The wide, glacial Rhône valley dominates the area. There are many side valleys which branch off the main valley. These vary from narrow and remote to reasonably populous and popular. At the head of the Mattertal valley liesZermatt, a pretty tourist village dominated by views of the Matterhorn (4,478 m). Fifty of the mountains exceed 4,000 m with the highest, Monte Rosa, reaching 4,638 metres (15,217 ft), and there are numerous glaciersincluding several of the largest in the Alps.

The Rhône drains almost the entire canton and flows in the main valley from east to west down to Martigny, then in a right angle north to its mouth in Lake Geneva. After the small town of Saint-Maurice, the north-eastern banks of the river belong to the canton of Vaud. However two areas are located on the south side of the Alps and are drained by the Po river: the valley south of the Simplon Pass and the small area south of the Great St. Bernard Pass. The main valley is bounded by the Bernese Alps in the north and the Pennine Alps in the south. Other ranges situated partially in Valais are the Chablais Alps, the Mont Blanc Massif, the Urner Alps and theLepontine Alps. Only about half of the total area is considered productive.

[ish_divider tooltip_color=”color1″ tooltip_text_color=”color3″][ish_text_separator tag_size=”h1″ text_color=”none” icon_align=”left” tag=”div” tooltip_color=”color1″ tooltip_text_color=”color3″][ish_divider tooltip_color=”color1″ tooltip_text_color=”color3″][ish_quote author=”Richard Milhous Nixon” size=”h4″ align=”center” color=”color5″ tooltip_color=”color1″ tooltip_text_color=”color3″]”The greatness comes not when things go always good for you. But the greatness comes when you’re really tested, when you take some knocks, some disappointments, when sadness comes. Because only if you’ve been in the deepest valley can you ever know how magnificent it is to be on the highest mountain.”[/ish_quote][ish_divider tooltip_color=”color1″ tooltip_text_color=”color3″][ish_text_separator tag_size=”h1″ text_color=”none” icon_align=”left” tag=”div” tooltip_color=”color1″ tooltip_text_color=”color3″][ish_divider tooltip_color=”color1″ tooltip_text_color=”color3″][ish_divider tooltip_color=”color1″ tooltip_text_color=”color3″][ish_gallery images=”349,358,447″ thumbnail_size=”theme-large” columns=”3″ animation=”slide” nav_align=”left” nav_color=”color1″ prevnext_color=”color3″ border_width=”1″ tooltip_color=”color1″ tooltip_text_color=”color3″ ratio=”square”][ish_gallery images=”444,441,440,20,19″ thumbnail_size=”theme-large” columns=”5″ animation=”slide” nav_align=”left” nav_color=”color1″ prevnext_color=”color3″ border_width=”1″ tooltip_color=”color1″ tooltip_text_color=”color3″ ratio=”square”][ish_divider tooltip_color=”color1″ tooltip_text_color=”color3″][ish_divider tooltip_color=”color1″ tooltip_text_color=”color3″][ish_text_separator tag_size=”h1″ text_color=”none” icon_align=”left” tag=”div” tooltip_color=”color1″ tooltip_text_color=”color3″][ish_divider tooltip_color=”color1″ tooltip_text_color=”color3″][ish_headline tag_size=”h2″ color=”color5″ icon_align=”left” tag=”h” tooltip_color=”color1″ tooltip_text_color=”color3″ bottom_margin=”no” align=”center”]History[/ish_headline][ish_divider tooltip_color=”color1″ tooltip_text_color=”color3″]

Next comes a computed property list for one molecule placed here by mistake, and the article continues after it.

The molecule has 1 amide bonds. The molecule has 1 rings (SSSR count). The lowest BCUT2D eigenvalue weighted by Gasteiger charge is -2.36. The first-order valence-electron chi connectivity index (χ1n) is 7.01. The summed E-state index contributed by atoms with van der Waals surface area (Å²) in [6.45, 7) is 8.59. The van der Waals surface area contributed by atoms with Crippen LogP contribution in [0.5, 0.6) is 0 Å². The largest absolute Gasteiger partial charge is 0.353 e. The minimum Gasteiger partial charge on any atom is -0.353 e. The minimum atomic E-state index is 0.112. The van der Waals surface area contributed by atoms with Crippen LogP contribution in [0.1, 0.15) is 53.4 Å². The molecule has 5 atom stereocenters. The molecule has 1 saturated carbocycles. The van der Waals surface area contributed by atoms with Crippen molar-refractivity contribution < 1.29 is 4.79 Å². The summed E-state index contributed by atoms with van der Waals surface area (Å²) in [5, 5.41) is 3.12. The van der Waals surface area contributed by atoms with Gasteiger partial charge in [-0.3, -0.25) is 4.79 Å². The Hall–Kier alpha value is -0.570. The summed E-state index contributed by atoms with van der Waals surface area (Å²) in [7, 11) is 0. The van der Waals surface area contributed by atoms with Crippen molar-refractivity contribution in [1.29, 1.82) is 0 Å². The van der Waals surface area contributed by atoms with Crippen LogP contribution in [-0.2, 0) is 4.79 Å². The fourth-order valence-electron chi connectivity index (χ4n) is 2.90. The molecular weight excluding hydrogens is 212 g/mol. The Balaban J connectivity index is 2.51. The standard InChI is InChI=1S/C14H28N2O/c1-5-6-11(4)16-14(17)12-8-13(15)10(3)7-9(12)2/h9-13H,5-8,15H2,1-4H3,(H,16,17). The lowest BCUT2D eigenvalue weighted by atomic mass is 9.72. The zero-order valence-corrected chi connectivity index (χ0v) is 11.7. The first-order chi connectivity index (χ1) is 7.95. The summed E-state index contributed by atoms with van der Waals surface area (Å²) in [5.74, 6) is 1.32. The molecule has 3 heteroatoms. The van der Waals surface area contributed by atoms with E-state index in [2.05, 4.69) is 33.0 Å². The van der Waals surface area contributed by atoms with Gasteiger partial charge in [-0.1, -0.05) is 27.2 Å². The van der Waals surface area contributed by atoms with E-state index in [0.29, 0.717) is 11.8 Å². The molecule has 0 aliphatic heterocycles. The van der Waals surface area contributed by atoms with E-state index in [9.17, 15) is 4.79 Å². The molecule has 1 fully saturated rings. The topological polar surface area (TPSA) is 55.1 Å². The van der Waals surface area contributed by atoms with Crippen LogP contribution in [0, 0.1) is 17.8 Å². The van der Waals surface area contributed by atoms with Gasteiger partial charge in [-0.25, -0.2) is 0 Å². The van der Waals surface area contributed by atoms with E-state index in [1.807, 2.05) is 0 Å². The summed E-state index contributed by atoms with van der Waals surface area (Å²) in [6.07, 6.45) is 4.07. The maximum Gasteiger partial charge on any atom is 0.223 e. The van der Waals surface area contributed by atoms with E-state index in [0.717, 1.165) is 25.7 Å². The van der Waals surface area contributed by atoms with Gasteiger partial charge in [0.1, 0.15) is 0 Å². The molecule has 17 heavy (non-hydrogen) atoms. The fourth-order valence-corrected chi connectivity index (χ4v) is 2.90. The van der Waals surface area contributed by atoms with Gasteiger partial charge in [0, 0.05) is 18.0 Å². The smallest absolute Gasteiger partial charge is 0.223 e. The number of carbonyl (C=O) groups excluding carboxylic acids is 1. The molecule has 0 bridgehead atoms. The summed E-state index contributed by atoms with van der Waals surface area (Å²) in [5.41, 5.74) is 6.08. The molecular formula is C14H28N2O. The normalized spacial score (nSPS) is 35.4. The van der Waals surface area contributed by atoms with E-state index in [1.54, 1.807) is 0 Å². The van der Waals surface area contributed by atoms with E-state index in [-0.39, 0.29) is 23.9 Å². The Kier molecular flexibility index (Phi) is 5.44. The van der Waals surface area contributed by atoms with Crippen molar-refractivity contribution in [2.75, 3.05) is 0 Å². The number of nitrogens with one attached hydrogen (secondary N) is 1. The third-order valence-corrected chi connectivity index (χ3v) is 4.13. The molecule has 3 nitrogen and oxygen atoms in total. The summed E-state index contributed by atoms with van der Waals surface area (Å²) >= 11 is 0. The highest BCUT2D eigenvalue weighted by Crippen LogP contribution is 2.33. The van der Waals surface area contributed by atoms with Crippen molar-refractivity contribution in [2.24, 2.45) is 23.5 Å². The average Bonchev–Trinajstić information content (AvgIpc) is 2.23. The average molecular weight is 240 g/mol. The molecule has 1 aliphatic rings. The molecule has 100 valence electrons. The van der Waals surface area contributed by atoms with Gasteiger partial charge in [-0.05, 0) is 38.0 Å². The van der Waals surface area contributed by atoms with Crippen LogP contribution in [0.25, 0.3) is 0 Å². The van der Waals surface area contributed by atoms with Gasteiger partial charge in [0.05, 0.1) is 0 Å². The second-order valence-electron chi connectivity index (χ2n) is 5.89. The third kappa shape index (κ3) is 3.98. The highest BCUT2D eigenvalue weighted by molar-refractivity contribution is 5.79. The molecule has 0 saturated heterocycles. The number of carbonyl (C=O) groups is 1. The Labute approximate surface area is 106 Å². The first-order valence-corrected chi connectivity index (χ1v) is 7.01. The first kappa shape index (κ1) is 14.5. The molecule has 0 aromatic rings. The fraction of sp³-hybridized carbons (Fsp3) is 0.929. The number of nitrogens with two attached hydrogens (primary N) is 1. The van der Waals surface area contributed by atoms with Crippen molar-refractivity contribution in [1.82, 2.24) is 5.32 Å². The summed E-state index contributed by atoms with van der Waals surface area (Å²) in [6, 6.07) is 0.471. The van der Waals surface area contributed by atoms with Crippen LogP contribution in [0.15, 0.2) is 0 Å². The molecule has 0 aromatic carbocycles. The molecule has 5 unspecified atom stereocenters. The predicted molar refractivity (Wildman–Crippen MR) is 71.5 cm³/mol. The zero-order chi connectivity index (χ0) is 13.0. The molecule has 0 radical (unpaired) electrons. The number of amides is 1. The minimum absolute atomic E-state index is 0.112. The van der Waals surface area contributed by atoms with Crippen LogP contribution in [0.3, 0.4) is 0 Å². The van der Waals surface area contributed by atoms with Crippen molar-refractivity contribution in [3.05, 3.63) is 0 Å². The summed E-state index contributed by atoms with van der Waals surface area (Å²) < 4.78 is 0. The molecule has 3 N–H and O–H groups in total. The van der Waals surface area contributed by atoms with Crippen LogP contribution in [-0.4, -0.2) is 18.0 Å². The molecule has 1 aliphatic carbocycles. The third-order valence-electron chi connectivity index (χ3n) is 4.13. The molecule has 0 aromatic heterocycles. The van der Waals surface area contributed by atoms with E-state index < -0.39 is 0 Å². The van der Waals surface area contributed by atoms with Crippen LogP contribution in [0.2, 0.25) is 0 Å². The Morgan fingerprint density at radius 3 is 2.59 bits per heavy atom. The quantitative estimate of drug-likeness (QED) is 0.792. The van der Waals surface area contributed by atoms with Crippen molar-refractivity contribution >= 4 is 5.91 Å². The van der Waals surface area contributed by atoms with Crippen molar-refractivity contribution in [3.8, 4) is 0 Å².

The Romans called the upper Rhône valley Vallis Poenina. The Vallis Poenina was won by the Romans after a great fight at Octodurus (Martigny) in 57 B.C., and was so thoroughly Romanized that both the Celticoriginal inhabitants and the Germanic Burgundian invaders of the 5th century, became Romance-speaking peoples. According to a tradition which can be traced back to the middle of the 8th century, the Theban legionwas martyred at Agaunum (now Saint Maurice) about 285 or 302. From 888 onwards the lands were part of the kingdom of Jurane Burgundy.

Valais formed part of the kingdom of Transjurane Burgundy, which fell to the Holy Roman Empire in 1032. It became part of the duchy of Burgundia Minor, which was held from the emperors by the house of Zähringen (which went extinct in 1218). In 999, King Rudolph III of Burgundy gave all temporal rights and privileges to the Bishop of Sion, who was later styled praefect and count of the Valais and is still a prince of the Holy Roman Empire. The count-bishops then struggled to defend their area against the Zähringer and then the dukes of Savoy, so that the medieval history of the Valais is inextricably linked with that of the diocese of Sion. The Dukes of Savoy, however, succeeded in winning most of the land west of Sion, while in the upper part of the valley (Upper Valais) there were many feudal lords, such as the lords of Raron, those of La Tour-Chatillon, and the counts of Visp.

About the middle of the 13th century, the large communities (Zenden or tithings) began to develop independence and grow in power. The name Zenden or tithings probably came from a very ancient division of the bishop’s manors for administrative and judicial purposes. In the same century the upper part of the valley was colonized by Germans from Hasli in the Canton of Bern. The locals became German speaking, though many Romance local names still remain. In 1354 the liberties of several of the seven Zenden (Sion, Sierre,Leuk, Raron, Visp, Brig and Conches) were confirmed by the Emperor Charles IV.